The contest challenges high school students to conduct innovative research on our changing planet using the latest geospatial tools and data. From CEC Specialty Group Leader Nancy Colleton of the Institute for Global Environmental Strategies.
$3,500 in Cash Awards Available
Entries Due: April 11, 2011
*** Be part of a new generation of problem solvers that will meet the challenges posed by a changing planet ***
From the massive Gulf oil spill to the continued decline of Arctic sea ice, satellites and other observing instruments have proved crucial this year in monitoring the many environmental changes -- both natural and human-induced -- occurring on global, regional and local scales.
The 2011 Thacher Environmental Research Contest, sponsored by the Institute for Global Environmental Strategies, challenges high school students (grades 9-12) to conduct innovative research on our changing planet using the latest geospatial tools and data, which in recent years have become increasingly accessible to the public.
The best projects will receive cash awards in the amount of $2,000 for first place, $1,000 for second place and $500 for third place. Entries can be submitted by individuals or teams. In the case of team entries, the cash award will be split equally among the winning team members. Winners also will be featured in an Encyclopedia of Earth article.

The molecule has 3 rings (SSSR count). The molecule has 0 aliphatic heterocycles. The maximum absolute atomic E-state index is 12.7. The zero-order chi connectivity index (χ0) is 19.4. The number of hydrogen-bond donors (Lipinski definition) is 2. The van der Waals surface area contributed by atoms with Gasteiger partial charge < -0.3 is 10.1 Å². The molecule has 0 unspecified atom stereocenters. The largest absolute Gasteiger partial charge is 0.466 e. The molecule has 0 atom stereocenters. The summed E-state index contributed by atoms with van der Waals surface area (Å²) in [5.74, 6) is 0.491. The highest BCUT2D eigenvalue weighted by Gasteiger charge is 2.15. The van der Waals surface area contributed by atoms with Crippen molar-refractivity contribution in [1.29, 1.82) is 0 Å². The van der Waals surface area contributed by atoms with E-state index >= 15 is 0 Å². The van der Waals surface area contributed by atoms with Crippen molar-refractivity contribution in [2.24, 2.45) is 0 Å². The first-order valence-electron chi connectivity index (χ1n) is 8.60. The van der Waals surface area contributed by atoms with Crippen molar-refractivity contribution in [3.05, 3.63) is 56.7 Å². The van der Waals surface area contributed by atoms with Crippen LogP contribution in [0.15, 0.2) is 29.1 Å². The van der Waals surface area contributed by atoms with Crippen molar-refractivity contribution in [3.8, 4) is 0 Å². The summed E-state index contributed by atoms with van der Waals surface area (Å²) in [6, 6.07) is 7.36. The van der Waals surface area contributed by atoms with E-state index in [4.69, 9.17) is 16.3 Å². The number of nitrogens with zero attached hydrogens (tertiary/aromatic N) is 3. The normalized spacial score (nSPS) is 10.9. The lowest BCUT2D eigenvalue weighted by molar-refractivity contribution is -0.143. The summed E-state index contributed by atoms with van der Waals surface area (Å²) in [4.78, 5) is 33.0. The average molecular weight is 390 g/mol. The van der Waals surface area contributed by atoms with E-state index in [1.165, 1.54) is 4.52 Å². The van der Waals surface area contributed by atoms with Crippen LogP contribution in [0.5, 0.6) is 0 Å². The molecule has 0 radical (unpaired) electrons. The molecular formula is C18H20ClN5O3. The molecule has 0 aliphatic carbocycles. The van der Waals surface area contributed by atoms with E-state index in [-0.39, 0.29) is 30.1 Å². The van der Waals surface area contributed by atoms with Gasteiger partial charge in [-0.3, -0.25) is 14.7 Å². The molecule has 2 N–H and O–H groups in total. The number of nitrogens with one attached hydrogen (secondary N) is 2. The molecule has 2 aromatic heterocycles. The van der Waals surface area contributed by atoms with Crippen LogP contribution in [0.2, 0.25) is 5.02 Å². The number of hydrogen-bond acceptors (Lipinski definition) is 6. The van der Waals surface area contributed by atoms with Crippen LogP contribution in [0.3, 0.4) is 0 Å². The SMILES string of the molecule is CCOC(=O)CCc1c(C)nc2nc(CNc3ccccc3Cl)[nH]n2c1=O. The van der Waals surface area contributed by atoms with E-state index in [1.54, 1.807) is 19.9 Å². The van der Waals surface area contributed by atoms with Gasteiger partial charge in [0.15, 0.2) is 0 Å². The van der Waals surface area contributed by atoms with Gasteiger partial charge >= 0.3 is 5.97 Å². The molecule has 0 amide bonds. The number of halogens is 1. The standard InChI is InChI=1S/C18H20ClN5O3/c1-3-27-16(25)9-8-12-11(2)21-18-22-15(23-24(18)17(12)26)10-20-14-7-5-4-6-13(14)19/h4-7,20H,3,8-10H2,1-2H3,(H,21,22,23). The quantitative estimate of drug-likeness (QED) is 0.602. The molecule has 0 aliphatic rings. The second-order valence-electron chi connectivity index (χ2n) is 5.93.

In addition to the student prizes, teachers of the first-, second- and third-place students or teams will receive a $200 amazon.com gift card. If participation is part of an after-school club or other activity independent of school, the student or team can identify an adult "coach" who would be eligible for this award (e.g., a parent, club leader, etc.).
Entries must be received by April 11, 2011, and will be judged by IGES staff.
Eligible geospatial tools and data include satellite remote sensing, aerial photography, geographic information systems (GIS) and Global Positioning System (GPS). The main focus of the project must be on the application of the geospatial tool(s) or data to study a problem related to Earth's environment.
Geospatial tools and data have numerous uses in science research, ranging from climate prediction to archaeology. They can be used to improve our understanding of Earth systems, including interactions within and among the atmosphere, biosphere, geosphere and hydrosphere. They also can be used to improve the quality of our lives by supporting weather prediction, natural hazards monitoring, agriculture, land-use planning, coastal management, transportation, public health, emergency response and other fields.
The Thacher Environmental Research Contest (formerly the Thacher Scholars Award) was founded in honor of former IGES board member Peter Thacher, who was a leader in promoting the use of satellite remote sensing. Thacher was former deputy executive director of the United Nations Environment Program, NASA advisor and, at the time of his death, president of the Earth Council Foundation/U.S.
For more information on the 2011 Thacher Environmental Research Contest, including a list of resources for geospatial data, please visit www.strategies.org/Th....
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